World Drowning Prevention Day is observing today July 25.
Drowning is a type of suffocation induced by the submersion or immersion of the mouth and nose in a liquid. Most instances of fatal drowning occur alone or in situations where others present are either unaware of the victim’s situation or unable to offer assistance.
Declared through the April 2021 UN General Assembly, this global advocacy event serves as an opportunity to highlight the tragic and profound impact of drowning on families and communities and offer life-saving solutions to prevent it.
As per the UN statistics, an estimated 235,600 people drown every year, and drowning is among the ten leading causes of death for children aged 5-14 years. More than 90% of drowning deaths occur in rivers, lakes, wells, domestic water storage vessels and swimming pools in low- and middle-income countries, with children and adolescents in rural areas disproportionately affected.
Drowning risk could be calculated as Lack of Awareness & Education, Barriers of Protection, Distracted Drowning, Lack of Safe Transportation, Flood Disasters, Drinking & Drowning.
In many parts of Asia, drowning is now a leading killer of children over the age of 1. In Bangladesh, 40 children drown every day. Over 90% of drownings happen in Africa and Asia, the WHO estimates that drowning rates in Sub-Saharan Africa are 10 times higher than in the UK.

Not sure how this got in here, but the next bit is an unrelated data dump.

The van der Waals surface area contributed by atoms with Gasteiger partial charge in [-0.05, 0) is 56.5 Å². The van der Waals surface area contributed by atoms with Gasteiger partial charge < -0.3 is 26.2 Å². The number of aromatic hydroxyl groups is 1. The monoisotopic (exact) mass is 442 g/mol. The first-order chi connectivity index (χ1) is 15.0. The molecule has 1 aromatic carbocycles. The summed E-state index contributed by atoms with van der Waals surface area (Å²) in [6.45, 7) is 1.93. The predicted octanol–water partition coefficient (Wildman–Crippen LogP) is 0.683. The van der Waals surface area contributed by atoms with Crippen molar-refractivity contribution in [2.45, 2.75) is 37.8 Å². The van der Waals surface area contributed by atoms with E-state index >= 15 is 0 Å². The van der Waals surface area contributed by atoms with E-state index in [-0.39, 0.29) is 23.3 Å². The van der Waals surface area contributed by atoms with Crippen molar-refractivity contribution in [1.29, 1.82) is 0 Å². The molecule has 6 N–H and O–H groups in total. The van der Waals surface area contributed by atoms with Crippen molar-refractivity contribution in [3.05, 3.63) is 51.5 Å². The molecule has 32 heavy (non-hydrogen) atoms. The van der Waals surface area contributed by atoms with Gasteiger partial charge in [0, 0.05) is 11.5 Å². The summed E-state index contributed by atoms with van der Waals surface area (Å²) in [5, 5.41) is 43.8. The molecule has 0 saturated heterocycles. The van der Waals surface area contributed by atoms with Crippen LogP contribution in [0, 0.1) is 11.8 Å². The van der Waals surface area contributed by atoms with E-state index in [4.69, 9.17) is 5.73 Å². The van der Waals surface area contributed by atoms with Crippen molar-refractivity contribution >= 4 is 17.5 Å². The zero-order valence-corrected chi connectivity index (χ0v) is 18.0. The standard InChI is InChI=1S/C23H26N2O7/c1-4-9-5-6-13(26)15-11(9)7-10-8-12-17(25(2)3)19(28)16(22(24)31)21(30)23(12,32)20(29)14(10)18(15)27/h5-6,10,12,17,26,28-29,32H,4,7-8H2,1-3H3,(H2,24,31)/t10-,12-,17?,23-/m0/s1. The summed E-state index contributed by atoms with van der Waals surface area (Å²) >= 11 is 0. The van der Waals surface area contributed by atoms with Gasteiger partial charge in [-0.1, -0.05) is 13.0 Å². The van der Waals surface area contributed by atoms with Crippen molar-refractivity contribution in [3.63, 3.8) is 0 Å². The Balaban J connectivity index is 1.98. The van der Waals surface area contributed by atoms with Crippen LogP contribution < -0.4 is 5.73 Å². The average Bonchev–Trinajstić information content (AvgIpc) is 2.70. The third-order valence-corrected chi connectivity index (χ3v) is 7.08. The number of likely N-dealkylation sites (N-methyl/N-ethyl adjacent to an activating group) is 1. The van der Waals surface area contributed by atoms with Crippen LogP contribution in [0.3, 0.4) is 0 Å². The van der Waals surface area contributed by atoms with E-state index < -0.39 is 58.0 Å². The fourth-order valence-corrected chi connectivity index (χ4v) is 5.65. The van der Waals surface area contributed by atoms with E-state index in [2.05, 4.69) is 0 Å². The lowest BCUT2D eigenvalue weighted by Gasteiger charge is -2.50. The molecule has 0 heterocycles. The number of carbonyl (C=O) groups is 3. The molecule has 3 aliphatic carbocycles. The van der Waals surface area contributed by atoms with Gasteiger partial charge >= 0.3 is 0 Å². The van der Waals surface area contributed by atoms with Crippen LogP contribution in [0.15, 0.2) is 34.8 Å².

To mark World Drowning Prevention Day stakeholders from governments, UN agencies, civil society organizations, the private sector, academia and individuals are highlighting the need for urgent, coordinated and multi-sectoral action on proven measures such as: installing barriers controlling access to water, providing safe places away from water such as crèches for pre-school children with capable childcare, teaching swimming, water safety and safe rescue skills, training bystanders in safe rescue and resuscitation, setting and enforcing safe boating, shipping and ferry regulations, improving flood risk management
The new UN General Assembly resolution invited WHO to coordinate actions on drowning prevention within the UN system.
In this capacity, WHO leads preparations for World Drowning Prevention Day by hosting a global launch event, producing related advocacy materials and supporting national and local activities in countries and communities around the world. Regarding the latter, a special activity that some organizations may wish to undertake is “Going Blue for World Drowning Prevention Day”.
The idea is simple. Local organizations work with relevant authorities to have one or several notable landmarks illuminated in blue light during the evening of 25 July. Local authorities can be given the link to this web page in order to understand the global context around drowning and its prevention and make use of the advocacy resources developed for the occasion to promote what they are doing and encourage others in their networks to do the same.
According the UN, Guyana has the world’s highest drowning rate with 16.54% whereas Singapore is the least with 0.19% rate. Nepal stand at 4.53 %.